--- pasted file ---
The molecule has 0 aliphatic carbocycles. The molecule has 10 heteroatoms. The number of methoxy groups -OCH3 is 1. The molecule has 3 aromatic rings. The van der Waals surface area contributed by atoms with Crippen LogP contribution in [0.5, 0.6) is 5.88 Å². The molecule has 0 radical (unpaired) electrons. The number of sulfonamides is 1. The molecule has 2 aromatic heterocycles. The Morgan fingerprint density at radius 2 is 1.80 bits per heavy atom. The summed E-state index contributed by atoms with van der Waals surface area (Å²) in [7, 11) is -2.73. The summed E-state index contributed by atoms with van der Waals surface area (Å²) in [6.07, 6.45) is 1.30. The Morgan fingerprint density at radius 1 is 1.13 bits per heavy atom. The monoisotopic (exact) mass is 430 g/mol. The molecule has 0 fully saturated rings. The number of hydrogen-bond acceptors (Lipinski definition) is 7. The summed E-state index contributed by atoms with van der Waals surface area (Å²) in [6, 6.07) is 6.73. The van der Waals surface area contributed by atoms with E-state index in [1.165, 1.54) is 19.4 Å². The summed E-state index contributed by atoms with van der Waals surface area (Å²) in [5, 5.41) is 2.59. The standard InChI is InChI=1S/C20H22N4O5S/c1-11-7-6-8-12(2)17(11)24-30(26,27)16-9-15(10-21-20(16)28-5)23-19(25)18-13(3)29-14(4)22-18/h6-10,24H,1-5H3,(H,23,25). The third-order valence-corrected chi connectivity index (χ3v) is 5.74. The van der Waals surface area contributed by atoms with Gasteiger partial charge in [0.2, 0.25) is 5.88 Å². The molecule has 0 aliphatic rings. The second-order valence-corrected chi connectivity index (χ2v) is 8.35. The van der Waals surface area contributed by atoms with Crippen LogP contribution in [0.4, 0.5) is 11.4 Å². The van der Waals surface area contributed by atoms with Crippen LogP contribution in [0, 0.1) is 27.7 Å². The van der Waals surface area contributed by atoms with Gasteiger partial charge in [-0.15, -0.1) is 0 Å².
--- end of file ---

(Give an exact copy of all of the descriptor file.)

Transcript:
The molecule has 0 aliphatic carbocycles. The molecule has 10 heteroatoms. The number of methoxy groups -OCH3 is 1. The molecule has 3 aromatic rings. The van der Waals surface area contributed by atoms with Crippen LogP contribution in [0.5, 0.6) is 5.88 Å². The molecule has 0 radical (unpaired) electrons. The number of sulfonamides is 1. The molecule has 2 aromatic heterocycles. The Morgan fingerprint density at radius 2 is 1.80 bits per heavy atom. The summed E-state index contributed by atoms with van der Waals surface area (Å²) in [7, 11) is -2.73. The summed E-state index contributed by atoms with van der Waals surface area (Å²) in [6.07, 6.45) is 1.30. The Morgan fingerprint density at radius 1 is 1.13 bits per heavy atom. The monoisotopic (exact) mass is 430 g/mol. The molecule has 0 fully saturated rings. The number of hydrogen-bond acceptors (Lipinski definition) is 7. The summed E-state index contributed by atoms with van der Waals surface area (Å²) in [6, 6.07) is 6.73. The van der Waals surface area contributed by atoms with E-state index in [1.165, 1.54) is 19.4 Å². The summed E-state index contributed by atoms with van der Waals surface area (Å²) in [5, 5.41) is 2.59. The standard InChI is InChI=1S/C20H22N4O5S/c1-11-7-6-8-12(2)17(11)24-30(26,27)16-9-15(10-21-20(16)28-5)23-19(25)18-13(3)29-14(4)22-18/h6-10,24H,1-5H3,(H,23,25). The third-order valence-corrected chi connectivity index (χ3v) is 5.74. The van der Waals surface area contributed by atoms with Gasteiger partial charge in [0.2, 0.25) is 5.88 Å². The molecule has 0 aliphatic rings. The second-order valence-corrected chi connectivity index (χ2v) is 8.35. The van der Waals surface area contributed by atoms with Crippen LogP contribution in [0.4, 0.5) is 11.4 Å². The van der Waals surface area contributed by atoms with Crippen LogP contribution in [0, 0.1) is 27.7 Å². The van der Waals surface area contributed by atoms with Gasteiger partial charge in [-0.15, -0.1) is 0 Å².